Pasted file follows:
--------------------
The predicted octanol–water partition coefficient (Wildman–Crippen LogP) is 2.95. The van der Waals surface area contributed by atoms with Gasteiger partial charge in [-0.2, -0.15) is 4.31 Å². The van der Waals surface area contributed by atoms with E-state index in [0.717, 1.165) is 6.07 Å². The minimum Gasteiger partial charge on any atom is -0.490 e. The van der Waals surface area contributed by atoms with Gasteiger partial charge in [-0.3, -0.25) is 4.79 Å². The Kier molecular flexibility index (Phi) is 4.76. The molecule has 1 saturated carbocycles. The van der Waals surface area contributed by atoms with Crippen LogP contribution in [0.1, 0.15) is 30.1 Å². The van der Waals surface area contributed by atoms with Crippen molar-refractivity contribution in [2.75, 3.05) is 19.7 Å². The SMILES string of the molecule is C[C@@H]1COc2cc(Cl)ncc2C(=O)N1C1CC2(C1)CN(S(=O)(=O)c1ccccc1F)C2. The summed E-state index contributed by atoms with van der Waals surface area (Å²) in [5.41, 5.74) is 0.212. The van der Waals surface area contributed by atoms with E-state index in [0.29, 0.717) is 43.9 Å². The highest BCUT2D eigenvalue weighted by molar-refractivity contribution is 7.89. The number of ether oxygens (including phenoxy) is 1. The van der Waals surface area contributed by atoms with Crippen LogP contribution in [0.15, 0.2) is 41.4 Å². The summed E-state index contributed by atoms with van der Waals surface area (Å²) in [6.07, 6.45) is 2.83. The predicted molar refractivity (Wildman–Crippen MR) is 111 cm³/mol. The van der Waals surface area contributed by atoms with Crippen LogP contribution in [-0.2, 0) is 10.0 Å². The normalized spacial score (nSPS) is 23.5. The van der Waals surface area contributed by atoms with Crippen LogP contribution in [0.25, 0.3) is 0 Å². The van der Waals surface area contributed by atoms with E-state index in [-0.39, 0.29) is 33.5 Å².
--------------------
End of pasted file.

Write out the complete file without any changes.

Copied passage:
The predicted octanol–water partition coefficient (Wildman–Crippen LogP) is 2.95. The van der Waals surface area contributed by atoms with Gasteiger partial charge in [-0.2, -0.15) is 4.31 Å². The van der Waals surface area contributed by atoms with E-state index in [0.717, 1.165) is 6.07 Å². The minimum Gasteiger partial charge on any atom is -0.490 e. The van der Waals surface area contributed by atoms with Gasteiger partial charge in [-0.3, -0.25) is 4.79 Å². The Kier molecular flexibility index (Phi) is 4.76. The molecule has 1 saturated carbocycles. The van der Waals surface area contributed by atoms with Crippen LogP contribution in [0.1, 0.15) is 30.1 Å². The van der Waals surface area contributed by atoms with Crippen molar-refractivity contribution in [2.75, 3.05) is 19.7 Å². The SMILES string of the molecule is C[C@@H]1COc2cc(Cl)ncc2C(=O)N1C1CC2(C1)CN(S(=O)(=O)c1ccccc1F)C2. The summed E-state index contributed by atoms with van der Waals surface area (Å²) in [5.41, 5.74) is 0.212. The van der Waals surface area contributed by atoms with E-state index in [0.29, 0.717) is 43.9 Å². The highest BCUT2D eigenvalue weighted by molar-refractivity contribution is 7.89. The number of ether oxygens (including phenoxy) is 1. The van der Waals surface area contributed by atoms with Crippen LogP contribution in [0.15, 0.2) is 41.4 Å². The summed E-state index contributed by atoms with van der Waals surface area (Å²) in [6.07, 6.45) is 2.83. The predicted molar refractivity (Wildman–Crippen MR) is 111 cm³/mol. The van der Waals surface area contributed by atoms with Crippen LogP contribution in [-0.2, 0) is 10.0 Å². The normalized spacial score (nSPS) is 23.5. The van der Waals surface area contributed by atoms with Crippen LogP contribution in [0.25, 0.3) is 0 Å². The van der Waals surface area contributed by atoms with E-state index in [-0.39, 0.29) is 33.5 Å².